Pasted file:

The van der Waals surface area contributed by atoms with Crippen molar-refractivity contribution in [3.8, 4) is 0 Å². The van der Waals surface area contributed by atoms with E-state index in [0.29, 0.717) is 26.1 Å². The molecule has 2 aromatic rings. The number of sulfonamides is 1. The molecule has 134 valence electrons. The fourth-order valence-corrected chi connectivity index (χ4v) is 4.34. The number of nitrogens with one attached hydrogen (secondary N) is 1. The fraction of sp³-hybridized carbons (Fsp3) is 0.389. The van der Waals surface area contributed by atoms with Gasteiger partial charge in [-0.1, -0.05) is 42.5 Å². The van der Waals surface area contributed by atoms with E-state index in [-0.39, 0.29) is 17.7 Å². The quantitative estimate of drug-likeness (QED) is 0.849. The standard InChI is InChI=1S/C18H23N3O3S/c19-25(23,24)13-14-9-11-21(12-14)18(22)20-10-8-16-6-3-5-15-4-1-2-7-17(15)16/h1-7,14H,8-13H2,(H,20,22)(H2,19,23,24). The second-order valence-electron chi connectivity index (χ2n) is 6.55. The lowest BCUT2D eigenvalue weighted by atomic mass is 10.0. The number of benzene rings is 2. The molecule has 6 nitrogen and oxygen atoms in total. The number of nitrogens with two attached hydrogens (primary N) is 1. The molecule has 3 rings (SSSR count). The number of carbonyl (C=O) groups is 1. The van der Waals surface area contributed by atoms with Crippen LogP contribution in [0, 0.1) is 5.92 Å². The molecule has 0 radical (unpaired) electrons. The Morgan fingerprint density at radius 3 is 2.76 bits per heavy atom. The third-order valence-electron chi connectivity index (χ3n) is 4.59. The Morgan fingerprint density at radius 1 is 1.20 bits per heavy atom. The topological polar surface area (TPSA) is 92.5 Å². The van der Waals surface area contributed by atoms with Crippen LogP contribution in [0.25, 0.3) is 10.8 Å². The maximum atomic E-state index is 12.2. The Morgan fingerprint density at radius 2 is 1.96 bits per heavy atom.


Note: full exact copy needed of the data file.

The van der Waals surface area contributed by atoms with Crippen molar-refractivity contribution in [3.8, 4) is 0 Å². The van der Waals surface area contributed by atoms with E-state index in [0.29, 0.717) is 26.1 Å². The molecule has 2 aromatic rings. The number of sulfonamides is 1. The molecule has 134 valence electrons. The fourth-order valence-corrected chi connectivity index (χ4v) is 4.34. The number of nitrogens with one attached hydrogen (secondary N) is 1. The fraction of sp³-hybridized carbons (Fsp3) is 0.389. The van der Waals surface area contributed by atoms with Gasteiger partial charge in [-0.1, -0.05) is 42.5 Å². The van der Waals surface area contributed by atoms with E-state index in [-0.39, 0.29) is 17.7 Å². The quantitative estimate of drug-likeness (QED) is 0.849. The standard InChI is InChI=1S/C18H23N3O3S/c19-25(23,24)13-14-9-11-21(12-14)18(22)20-10-8-16-6-3-5-15-4-1-2-7-17(15)16/h1-7,14H,8-13H2,(H,20,22)(H2,19,23,24). The second-order valence-electron chi connectivity index (χ2n) is 6.55. The lowest BCUT2D eigenvalue weighted by atomic mass is 10.0. The number of benzene rings is 2. The molecule has 6 nitrogen and oxygen atoms in total. The number of nitrogens with two attached hydrogens (primary N) is 1. The molecule has 3 rings (SSSR count). The number of carbonyl (C=O) groups is 1. The van der Waals surface area contributed by atoms with Crippen LogP contribution in [0, 0.1) is 5.92 Å². The molecule has 0 radical (unpaired) electrons. The Morgan fingerprint density at radius 3 is 2.76 bits per heavy atom. The third-order valence-electron chi connectivity index (χ3n) is 4.59. The Morgan fingerprint density at radius 1 is 1.20 bits per heavy atom. The topological polar surface area (TPSA) is 92.5 Å². The van der Waals surface area contributed by atoms with Crippen LogP contribution in [0.25, 0.3) is 10.8 Å². The maximum atomic E-state index is 12.2. The Morgan fingerprint density at radius 2 is 1.96 bits per heavy atom.